Where to begin? For those of you who have never canned before and don't know what any of the terms mean, this is the first post for you: Water Bath Canning over at Food in Jars. Marisa also has an online jam making class that you can purchase for $9.99 and watch to your heart's content, if you prefer video! Most canning books will include instructions for preparing your jars, etc. - read that section carefully. Food in Jars is great, as is the Bernardin Complete Book of Home Preserving. Absolutely check them out from your library and go through them with a cup of tea!
You will need a few things that you should be able to find easily at your grocery or hardware store. Canning jars. 250mL (1 cup) jars are a good place to start, especially if you'll be making jam (which I think is a great place to start.) They have specific lids that are safe to can with, and are made with glass tempered to handle temperature changes. You'll also need a jar lifter (I have this one and love it - it's much more secure than the one that comes in the starter kit, but that one's fine to start with), a lid lifter (makes it so much easier!), a canning pot and rack. You can buy beginner sets with everything, and you can sometimes find the items at yard sales or thrift stores. Even better if you can borrow everything from a friend to see if canning is for you! (And maybe they'll even help you out your first time.) You will reuse everything except for the flat disc lids that go on the jars, so although the initial investment costs a bit, everything should last you many years. There! Now that you have a starting point...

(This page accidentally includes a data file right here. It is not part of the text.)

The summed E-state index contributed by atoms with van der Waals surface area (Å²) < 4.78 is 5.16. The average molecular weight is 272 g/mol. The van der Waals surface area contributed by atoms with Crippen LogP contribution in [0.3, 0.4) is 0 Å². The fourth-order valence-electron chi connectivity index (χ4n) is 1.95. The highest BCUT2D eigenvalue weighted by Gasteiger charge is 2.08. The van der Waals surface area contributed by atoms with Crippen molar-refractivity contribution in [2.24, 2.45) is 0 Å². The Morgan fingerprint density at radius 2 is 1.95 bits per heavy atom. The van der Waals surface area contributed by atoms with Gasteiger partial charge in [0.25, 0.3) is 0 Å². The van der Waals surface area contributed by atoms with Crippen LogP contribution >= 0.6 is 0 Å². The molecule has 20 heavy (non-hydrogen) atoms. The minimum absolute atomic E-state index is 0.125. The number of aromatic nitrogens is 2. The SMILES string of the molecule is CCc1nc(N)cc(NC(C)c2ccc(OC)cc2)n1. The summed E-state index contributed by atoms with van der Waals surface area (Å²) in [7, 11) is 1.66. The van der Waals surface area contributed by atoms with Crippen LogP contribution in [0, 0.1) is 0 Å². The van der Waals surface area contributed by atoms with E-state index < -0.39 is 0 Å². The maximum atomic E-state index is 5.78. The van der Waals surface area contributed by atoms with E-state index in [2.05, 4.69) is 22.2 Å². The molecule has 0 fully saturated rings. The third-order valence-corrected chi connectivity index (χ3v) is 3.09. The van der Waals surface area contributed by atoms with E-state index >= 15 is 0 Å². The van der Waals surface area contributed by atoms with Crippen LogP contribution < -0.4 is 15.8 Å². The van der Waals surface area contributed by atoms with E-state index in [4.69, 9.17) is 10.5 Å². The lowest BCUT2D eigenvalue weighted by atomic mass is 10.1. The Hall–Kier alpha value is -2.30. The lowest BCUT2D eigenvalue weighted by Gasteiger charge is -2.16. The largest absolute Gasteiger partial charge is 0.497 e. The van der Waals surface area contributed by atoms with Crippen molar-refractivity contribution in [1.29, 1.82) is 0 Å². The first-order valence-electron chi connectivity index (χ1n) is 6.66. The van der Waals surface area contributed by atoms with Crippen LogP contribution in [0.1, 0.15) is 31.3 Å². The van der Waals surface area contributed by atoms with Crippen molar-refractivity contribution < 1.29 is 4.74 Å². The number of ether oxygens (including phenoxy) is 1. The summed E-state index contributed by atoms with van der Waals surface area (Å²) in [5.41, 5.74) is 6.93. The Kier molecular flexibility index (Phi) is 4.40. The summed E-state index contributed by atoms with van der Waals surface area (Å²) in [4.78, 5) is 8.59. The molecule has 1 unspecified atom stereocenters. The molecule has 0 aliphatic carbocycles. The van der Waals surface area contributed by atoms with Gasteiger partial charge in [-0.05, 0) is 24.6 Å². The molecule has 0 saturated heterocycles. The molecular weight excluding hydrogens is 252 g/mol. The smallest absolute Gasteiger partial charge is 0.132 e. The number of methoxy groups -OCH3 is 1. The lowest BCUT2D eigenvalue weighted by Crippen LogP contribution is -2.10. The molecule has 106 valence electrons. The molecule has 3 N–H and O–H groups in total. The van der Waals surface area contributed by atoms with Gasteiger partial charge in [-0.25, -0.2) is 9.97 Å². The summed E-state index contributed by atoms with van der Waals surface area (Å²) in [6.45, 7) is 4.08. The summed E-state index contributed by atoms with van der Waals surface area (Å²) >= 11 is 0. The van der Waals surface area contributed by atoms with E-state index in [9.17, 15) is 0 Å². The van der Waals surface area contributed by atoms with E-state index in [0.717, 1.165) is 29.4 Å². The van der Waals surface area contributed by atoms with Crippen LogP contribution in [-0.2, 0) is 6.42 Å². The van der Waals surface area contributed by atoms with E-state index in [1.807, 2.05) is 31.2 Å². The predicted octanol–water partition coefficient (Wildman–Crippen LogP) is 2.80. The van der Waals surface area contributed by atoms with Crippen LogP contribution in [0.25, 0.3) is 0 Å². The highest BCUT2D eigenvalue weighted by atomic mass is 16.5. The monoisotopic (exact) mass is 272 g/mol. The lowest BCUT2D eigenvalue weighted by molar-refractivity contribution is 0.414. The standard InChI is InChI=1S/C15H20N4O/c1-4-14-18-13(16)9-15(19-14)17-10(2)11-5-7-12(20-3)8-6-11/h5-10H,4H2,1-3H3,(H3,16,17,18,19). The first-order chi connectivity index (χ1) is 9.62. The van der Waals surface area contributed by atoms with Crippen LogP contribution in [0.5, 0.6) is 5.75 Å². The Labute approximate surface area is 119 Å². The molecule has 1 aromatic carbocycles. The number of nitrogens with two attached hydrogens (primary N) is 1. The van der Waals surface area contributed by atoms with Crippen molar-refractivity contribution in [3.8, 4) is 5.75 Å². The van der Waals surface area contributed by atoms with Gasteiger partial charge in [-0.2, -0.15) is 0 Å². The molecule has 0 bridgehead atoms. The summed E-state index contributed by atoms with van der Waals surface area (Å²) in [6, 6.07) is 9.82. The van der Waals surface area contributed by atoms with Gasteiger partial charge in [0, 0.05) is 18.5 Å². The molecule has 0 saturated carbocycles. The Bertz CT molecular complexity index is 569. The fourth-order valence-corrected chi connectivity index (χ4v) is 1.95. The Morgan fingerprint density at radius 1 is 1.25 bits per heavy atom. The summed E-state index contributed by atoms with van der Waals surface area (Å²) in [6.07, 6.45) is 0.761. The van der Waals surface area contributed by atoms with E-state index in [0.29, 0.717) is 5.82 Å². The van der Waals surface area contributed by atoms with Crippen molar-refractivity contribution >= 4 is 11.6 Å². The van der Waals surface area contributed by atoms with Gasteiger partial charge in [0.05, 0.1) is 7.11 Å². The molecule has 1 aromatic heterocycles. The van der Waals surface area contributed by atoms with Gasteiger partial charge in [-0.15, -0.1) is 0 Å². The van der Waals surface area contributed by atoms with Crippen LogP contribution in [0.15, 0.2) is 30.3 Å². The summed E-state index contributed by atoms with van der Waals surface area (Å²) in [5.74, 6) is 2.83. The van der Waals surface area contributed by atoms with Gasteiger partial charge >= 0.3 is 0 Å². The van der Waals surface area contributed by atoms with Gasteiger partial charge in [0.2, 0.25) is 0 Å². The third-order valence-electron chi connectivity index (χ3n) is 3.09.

If it's your first time canning, start with a simple jam that you love. It's an easy way to get the hang of it, and fresh and frozen fruit and berries are easy to come by at most times of year. Pick a recipe from any of the sources I listed above, and you'll do just fine - promise!